In addition to being a writer, I am an animal lover, owning a trio of cats and one gigantic, overzealous rescue dog. For a time, I looked at my pets largely as impediments to my creativity, as they seemed to need something the moment I approached my writing spot. Suddenly, the dog would realize his intense desire to be walked at that very second, or the cats would try and create a feline pyramid on my lap, all craving a scratch behind the ear. Aggravated, and as if they could understand, I would express my displeasure:
When googling Mark Twain, another obvious subject, the very first thing that came up: Mark Twain Liked Cats Better Than People. Other articles discussed Twain’s love of felines and how this love would find its way into his prose, the most famous cat cameo occurring in The Adventures of Tom Sawyer. It was easy to draw the conclusion then, that Twain drew inspiration from his felines. As I continued to research writers having one or multiple cats that helped rather than hindered their writing, the list became lengthy, Charles Dickens, Jack Kerouac, Stephen King…but what of dogs? After all, I lovingly own both species.
It was clear that I had been viewing my pets through the wrong lens when it came to my writing. In her article entitled “How Pets Impact Your Creativity,” author Caitlyn Crossley cites the fact that our pets illicit from us a childlike sense of joy and freedom, while simultaneously lowering our anxiety. What better prescription could there be for the often emotionally-addled writer? For example, as I write this current essay, my tabby cat, Luna, is basking in a sunbeam at my feet. Though not confronted with writer’s block, or its corresponding anxiety at the moment, I find her presence comforting; it feels as though she is a silent cheerleader for my prose.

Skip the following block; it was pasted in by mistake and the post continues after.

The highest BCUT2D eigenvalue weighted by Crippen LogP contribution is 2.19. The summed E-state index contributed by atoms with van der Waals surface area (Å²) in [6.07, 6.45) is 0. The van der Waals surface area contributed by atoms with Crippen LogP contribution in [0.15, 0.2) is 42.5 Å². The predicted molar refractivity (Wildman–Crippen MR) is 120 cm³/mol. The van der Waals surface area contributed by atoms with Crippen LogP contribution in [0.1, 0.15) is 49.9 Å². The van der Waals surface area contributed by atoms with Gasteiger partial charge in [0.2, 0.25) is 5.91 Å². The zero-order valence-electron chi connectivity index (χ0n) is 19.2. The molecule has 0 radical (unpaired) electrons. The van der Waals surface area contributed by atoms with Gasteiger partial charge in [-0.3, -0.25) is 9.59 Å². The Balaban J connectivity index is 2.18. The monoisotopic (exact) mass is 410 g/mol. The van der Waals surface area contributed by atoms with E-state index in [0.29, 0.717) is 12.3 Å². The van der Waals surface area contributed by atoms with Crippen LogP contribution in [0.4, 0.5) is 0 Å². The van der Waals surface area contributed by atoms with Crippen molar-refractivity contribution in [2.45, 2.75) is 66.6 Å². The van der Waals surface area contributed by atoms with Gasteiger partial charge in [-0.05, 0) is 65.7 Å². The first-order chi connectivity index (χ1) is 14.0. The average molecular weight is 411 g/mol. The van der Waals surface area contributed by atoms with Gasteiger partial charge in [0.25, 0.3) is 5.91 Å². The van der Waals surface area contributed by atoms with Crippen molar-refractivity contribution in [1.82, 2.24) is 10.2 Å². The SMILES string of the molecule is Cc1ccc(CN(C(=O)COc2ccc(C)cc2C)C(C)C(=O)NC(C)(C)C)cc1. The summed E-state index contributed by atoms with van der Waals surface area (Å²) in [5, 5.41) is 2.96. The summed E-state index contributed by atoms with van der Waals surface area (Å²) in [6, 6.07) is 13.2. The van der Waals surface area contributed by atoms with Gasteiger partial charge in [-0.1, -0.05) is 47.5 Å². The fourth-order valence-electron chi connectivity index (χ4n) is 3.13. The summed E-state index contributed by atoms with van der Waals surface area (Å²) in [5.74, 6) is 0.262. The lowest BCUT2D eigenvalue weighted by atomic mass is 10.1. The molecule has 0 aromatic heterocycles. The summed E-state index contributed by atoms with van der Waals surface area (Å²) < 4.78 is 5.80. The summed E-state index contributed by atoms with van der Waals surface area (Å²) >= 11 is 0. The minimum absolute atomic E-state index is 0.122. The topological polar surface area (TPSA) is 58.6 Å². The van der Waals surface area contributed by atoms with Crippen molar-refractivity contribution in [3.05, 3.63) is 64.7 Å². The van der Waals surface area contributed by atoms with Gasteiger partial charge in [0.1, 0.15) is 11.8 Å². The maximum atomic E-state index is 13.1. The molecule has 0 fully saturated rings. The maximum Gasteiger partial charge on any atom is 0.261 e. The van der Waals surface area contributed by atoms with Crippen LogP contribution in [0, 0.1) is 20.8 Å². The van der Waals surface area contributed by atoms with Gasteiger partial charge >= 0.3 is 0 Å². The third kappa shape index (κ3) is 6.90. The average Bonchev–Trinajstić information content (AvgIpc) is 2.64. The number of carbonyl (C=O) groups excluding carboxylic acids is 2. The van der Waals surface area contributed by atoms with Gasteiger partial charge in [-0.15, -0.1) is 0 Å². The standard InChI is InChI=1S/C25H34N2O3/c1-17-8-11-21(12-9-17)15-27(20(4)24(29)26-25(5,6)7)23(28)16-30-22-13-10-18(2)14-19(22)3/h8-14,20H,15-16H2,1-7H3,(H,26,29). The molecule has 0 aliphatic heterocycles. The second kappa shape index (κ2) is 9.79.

If, however, one is a writer without pets, can one still benefit from their blood-pressure-lowering, loneliness-squashing and creativity-expanding affects? Maybe. There are websites dedicated to those that would just like to look at pictures of animals and nothing more. For instance, photographer Jill Krement's website featuring candid photos of writers and their dogs may help some garner inspiration. Or, if one prefers cats, it may pay to visit Pinterest's writers and kitties page, which provides pictures of, well, just that.
I won’t pretend that every day with my indoor menagerie will benefit my writing. There will still be times when the dog chases the cats, then the cats chase the dog in retaliation, and things get knocked over just as I am about to craft the sentence of a lifetime. But more often, I plan to tap into their comforting well of reassurance, and see if my prose responds. I now firmly believe that my pets ground my writing process. As George Eliot once said, “Animals are such agreeable friends—they ask no questions, they pass no criticisms.” And thank goodness they don’t. We do enough of that ourselves.